The parties must write down and sign a record of both inspections.
If the tenant fails to attend the incoming inspection, he loses his right to challenge the deduction of repair costs from his deposit when the lease ends.
Get a deposit
As a landlord, make sure you get a rental deposit from your tenant at the beginning of the lease. The deposit will protect you from loss should the tenant cause damage to the premises or fail to pay the rent. A tenant who refuses to give you a deposit is probably not financially secure and may not be the tenant you want!
The RHA states that the deposit must be paid into an interest-bearing account. The landlord may not make deductions from the deposit to cover normal wear and tear. A landlord can only deduct from the deposit for damages caused by the tenant either negligently or intentionally.
During the outgoing inspection, the landlord determines if there is any damage that the tenant must pay. After deducting these costs, the landlord must refund the balance of the deposit (if any) plus interest to the tenant within 14 days of the end of the lease.
If there are no damages for which the tenant is liable, the landlord must refund the deposit within seven days of the end of the lease.
Expiry and cancellation
Parties usually agree to a fixed lease period, such as 6 or 12 months. After this period, unless the parties agree to renew the lease, it comes to an end.
During the lease, the tenant or landlord may claim the other party has breached the lease and seek to cancel the lease. However, the party allegedly in breach must be allowed to remedy the breach within several days (usually 14).
The RHA states that if a tenant remains in the premises after the lease expires, the lease continues on a month to month basis. Either party can cancel this lease by giving one full calendar month’s written notice to the other party.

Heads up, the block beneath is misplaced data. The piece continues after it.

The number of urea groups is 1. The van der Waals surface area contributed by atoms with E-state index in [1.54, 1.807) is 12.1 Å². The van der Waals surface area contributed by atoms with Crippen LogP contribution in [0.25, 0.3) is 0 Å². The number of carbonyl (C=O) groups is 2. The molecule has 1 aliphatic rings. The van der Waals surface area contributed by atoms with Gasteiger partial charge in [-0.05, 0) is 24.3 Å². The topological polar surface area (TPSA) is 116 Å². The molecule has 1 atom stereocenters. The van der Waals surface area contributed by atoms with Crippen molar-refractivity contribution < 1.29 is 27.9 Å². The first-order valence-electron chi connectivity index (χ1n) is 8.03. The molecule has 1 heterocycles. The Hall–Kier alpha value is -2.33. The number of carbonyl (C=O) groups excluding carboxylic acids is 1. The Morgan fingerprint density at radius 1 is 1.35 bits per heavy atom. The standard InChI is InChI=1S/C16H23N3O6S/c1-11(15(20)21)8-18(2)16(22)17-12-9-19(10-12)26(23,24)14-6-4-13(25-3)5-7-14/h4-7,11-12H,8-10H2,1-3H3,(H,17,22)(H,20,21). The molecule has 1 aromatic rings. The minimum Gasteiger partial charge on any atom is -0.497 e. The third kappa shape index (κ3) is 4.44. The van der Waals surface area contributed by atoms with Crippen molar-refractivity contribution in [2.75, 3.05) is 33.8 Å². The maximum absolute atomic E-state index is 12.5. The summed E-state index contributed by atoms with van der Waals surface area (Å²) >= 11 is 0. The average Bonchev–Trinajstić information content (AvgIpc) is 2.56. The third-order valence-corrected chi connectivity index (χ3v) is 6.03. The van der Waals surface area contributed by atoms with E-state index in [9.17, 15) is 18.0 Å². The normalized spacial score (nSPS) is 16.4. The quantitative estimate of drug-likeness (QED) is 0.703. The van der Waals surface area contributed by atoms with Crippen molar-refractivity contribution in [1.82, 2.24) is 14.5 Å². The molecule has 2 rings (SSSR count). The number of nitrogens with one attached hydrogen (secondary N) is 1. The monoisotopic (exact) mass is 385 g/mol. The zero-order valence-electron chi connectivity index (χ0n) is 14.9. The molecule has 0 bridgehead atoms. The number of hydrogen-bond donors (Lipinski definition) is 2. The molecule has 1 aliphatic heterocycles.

In terms of section 14 of the CPA, a tenant may cancel a fixed-term lease at any time. The tenant may terminate the lease by giving the landlord 20 business days written notice. If both the landlord and the tenant are companies, trusts or close corporations, section 14 does not apply.
The Rental Housing Tribunal
The Rental Housing Tribunal (RHT) is an independent body established in terms of the RHA. Its function is to resolve disputes between landlords and tenants by way of mediation and arbitration. It is an alternative route to court action, which is expensive and time-consuming.
The RHT can summons a landlord or tenant for mediation or arbitration. A ruling of the RHT has the same effect as the judgement of a Magistrate’s Court. If a party disregards any regulation of the RHA, he/she may be guilty of an offence and receive a fine or imprisonment or both.
A landlord may approach the RHT to claim arrears in rental, an eviction order or an automatic rent interdict (to allow for the attachment of the tenant’s movable property in cases of non-payment).
Ask your advisor for the member guide dealing specifically with the functioning of the RHT.
No doubt, the relationship between landlord and tenant can sometimes be a stormy one. Both parties have their own interests in mind, and these often conflict with one another. However, with a well-drafted lease agreement which clearly and unambiguously defines the parties’ rights and obligations, the likelihood of conflict can be significantly reduced.
- A Landlord’s Guide to Rental Housing (Wits University)
- Resolving Rental Disputes (Western Cape Government)
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Article sourced from Legal&Tax.
See also:(This article is provided for informational purposes only and not for the purpose of providing legal advice. For more information on the topic, please contact the author/s or the relevant provider.)